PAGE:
Next week Thursday August 27th, the Executive Board will present a new overview of the rules that will apply to employees and students at the start of the coming academic year. Executive Board President Smits describes its development as “a complex puzzle” and it is, he says, continually responsive to the changing circumstances and the decisions the cabinet takes in response to them. Smits makes reference to, among other things, recent developments in the United States, where some universities have sent their students back home, having first admitted them to the campus. “We don’t want to see that happening here,” says Smits. “People in Brabant are very worried about a second wave of infections. Any possibility of such a development being due to our students is something we want to avoid. Consequently, we are taking a very cautious approach to partially re-opening the campus.”
Employees with no pressing need to be on the campus may be asked to continue working entirely from home. “People with small children or a home workplace that is less than optimal should be given priority to return on a limited scale – starting with one day a week – to the campus. I’m hoping for the loyalty of their colleagues who are having an easier time of working from home,” says Smits.
At the moment the aim is to offer every student at least one course a week on the campus. “Working out how that could be organized in the buildings has been a complicated matter,” Smits tells us. “For example, how the lifts and the lecture theaters can be used safely. A great deal of work has already gone into this and I am keen to see the rules that are chosen being applied in time to the whole campus.” One of the measures Smits is referring to is the intention some departments now have of presenting people with a yellow or red card when they fail to observe the distance rule. Red means that the individual must go home. “We are going to discuss which rules to adopt, and these will then be applied across the whole organization. We aren’t going to have one rule for one department, and another elsewhere. That would only create confusion.”
The intention of certain departments to claim their building for the exclusive use of their own staff and students is not something Smits will hear of. It would mean, among other things, that students who need to take a course at a location outside their own departmental building would be denied access. “That’s not going to happen. You cannot close your building to the rest of the community,” says Smits. “We are in this situation together and if we are to make the best of it in the coming weeks and months we must act in a concerted manner.”
Smits also reports that work is underway to develop a "Brabant-wide standpoint" for the student associations. This is a joint effort between TU/e, other educational institutions, the municipality and the SE Brabant Safety Region. “It is intended to give the associations some guidance in deciding what they can and can’t do when they are organizing activities and events in the city and on the province’s campuses. We would like to announce the rules that result from this process before the start of the new academic year.”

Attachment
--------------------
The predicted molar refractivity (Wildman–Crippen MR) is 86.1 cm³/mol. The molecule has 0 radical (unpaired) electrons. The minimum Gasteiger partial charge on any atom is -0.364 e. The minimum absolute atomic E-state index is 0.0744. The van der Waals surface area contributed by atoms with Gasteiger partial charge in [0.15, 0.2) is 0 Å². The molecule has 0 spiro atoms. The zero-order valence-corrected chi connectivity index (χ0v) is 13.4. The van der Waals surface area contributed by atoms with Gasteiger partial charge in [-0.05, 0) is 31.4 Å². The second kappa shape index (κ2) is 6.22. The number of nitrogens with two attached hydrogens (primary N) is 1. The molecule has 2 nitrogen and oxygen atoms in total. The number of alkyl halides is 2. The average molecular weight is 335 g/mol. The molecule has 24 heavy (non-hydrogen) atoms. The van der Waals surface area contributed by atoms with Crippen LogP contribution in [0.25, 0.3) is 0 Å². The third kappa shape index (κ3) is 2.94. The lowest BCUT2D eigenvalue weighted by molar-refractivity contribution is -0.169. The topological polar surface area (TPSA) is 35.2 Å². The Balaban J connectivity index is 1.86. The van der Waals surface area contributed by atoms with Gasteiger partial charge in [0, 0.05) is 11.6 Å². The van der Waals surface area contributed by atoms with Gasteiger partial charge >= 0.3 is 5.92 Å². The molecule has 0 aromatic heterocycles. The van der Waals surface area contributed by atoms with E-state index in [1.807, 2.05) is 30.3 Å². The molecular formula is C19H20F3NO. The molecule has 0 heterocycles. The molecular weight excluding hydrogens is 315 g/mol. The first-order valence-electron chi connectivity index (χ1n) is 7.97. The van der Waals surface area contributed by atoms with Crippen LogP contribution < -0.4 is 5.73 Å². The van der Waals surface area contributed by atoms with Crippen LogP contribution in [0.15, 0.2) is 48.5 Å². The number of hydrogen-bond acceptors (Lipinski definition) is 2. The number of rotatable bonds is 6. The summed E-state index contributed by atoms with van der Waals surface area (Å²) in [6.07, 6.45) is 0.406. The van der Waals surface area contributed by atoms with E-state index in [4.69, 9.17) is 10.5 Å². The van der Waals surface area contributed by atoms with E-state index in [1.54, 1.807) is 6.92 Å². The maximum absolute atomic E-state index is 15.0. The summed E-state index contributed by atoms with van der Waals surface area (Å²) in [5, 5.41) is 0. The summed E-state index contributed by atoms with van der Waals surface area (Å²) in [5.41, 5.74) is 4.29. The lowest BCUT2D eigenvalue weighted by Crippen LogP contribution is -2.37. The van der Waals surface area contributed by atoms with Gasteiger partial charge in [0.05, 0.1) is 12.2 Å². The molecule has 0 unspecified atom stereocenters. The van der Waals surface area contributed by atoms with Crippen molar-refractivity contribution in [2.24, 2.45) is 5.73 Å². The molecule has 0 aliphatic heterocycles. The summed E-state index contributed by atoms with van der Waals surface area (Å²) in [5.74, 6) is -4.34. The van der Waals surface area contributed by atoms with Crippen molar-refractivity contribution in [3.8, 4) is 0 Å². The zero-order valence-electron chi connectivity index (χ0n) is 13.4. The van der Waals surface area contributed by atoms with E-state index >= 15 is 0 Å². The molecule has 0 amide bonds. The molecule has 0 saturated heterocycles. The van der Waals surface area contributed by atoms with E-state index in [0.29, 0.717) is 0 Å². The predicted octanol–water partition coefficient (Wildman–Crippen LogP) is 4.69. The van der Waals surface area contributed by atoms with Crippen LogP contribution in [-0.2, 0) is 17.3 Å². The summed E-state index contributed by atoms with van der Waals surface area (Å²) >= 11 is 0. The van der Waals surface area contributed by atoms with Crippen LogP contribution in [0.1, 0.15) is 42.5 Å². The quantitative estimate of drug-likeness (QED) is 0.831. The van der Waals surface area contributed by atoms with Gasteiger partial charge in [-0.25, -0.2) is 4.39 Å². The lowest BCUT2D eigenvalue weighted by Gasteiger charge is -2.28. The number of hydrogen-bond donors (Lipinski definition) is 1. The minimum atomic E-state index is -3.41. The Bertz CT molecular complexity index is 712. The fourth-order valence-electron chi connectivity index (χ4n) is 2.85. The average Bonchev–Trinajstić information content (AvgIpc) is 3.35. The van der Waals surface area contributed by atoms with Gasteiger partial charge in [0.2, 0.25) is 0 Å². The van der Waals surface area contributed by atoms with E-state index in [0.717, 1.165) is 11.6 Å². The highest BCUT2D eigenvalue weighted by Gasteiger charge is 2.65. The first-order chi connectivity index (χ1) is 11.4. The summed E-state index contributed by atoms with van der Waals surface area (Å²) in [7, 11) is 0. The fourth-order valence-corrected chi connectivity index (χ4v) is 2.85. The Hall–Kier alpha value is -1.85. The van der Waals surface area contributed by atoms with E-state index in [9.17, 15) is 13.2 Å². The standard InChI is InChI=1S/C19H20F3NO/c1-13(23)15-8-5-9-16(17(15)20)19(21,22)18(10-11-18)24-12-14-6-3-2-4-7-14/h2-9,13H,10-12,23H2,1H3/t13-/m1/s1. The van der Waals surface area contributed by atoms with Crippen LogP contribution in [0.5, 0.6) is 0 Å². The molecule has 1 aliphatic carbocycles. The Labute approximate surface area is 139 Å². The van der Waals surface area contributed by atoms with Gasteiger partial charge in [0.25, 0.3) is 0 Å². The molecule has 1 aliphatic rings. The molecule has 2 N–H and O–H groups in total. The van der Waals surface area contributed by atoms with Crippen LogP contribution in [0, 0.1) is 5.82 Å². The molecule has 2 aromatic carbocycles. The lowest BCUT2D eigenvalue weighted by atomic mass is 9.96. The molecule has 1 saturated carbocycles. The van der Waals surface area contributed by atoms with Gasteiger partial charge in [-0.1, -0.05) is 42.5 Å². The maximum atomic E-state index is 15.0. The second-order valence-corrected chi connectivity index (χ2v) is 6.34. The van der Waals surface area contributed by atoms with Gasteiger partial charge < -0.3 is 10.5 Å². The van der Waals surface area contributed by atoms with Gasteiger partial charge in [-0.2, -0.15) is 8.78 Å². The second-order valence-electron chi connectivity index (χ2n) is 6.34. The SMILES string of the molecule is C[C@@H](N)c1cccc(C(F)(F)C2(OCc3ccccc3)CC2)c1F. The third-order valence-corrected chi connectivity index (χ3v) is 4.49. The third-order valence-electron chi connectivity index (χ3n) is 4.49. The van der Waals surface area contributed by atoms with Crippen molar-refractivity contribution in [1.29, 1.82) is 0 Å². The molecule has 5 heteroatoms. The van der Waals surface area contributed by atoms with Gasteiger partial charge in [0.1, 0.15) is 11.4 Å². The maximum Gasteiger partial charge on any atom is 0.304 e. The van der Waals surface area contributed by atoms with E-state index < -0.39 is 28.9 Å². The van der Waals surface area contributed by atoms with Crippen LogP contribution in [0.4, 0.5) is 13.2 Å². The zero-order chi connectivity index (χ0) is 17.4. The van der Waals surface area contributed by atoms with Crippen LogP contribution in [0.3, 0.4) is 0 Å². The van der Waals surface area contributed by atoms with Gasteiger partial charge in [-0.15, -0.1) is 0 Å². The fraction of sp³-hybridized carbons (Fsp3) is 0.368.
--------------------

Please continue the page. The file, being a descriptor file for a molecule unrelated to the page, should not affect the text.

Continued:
At the moment TU/e has no knowledge of the number of international students who have already arrived in Eindhoven. And no idea at all how many internationals are now quarantining at home in Eindhoven because their home country has a code orange or red. According to the latest prognosis by the Business Intelligence Cluster, the intake of foreign students for this academic year will number some 650 for the bachelor’s programs.
Smits says that it would be much appreciated if the international first-years could report their arrival, “but we cannot force them to report. They are, of course, independent young adults who are responsible for themselves. Having said that, this year we will be running the buddy system, a system that we set up for this group a number of years ago, for longer. A senior student normally guides a newcomer from abroad for about six months; this period has now been extended to the whole year. I urge anyone in this group who is already struggling with problems to report to us as soon as possible. We want to help and our people at Education & Student Affairs (ESA) are ready and waiting to help you.”
The corona crisis also has consequences for the catering at TU/e. This week staff who have been employed by the new caterer Appèl since July will hear whether they can stay on or will be losing their jobs. Smits says he understands that the caterer has been forced by the corona crisis to take these steps. “We are, of course, in discussion with them about how the reorganization is proceeding. But this is a private company with its own responsibility for its business operation. Nonetheless, the impact on those who have been working in catering for years here at TU/e will be huge, if they now hear that they can’t stay on. We regret this, we are concerned about the situation and for the catering staff, but there is little more that we can do. A further consideration for us is the continued quality of the catering. This must be guaranteed.”
For the efforts of the Central Crisis Team (CCT) at TU/e, Smits has words of praise. “Since back in February this team has been the heart of the organization when it comes to everything that is needed to get our university through this crisis in the best shape possible. I have a great deal of admiration for the iron discipline and the great professionalism that the people in and around this team bring to their work.”
Smits draws the interview to a close with a remark that he made back in March at the start of the crisis, and that he feels still applies, “Let’s hope for the best, but be prepared for the worst.”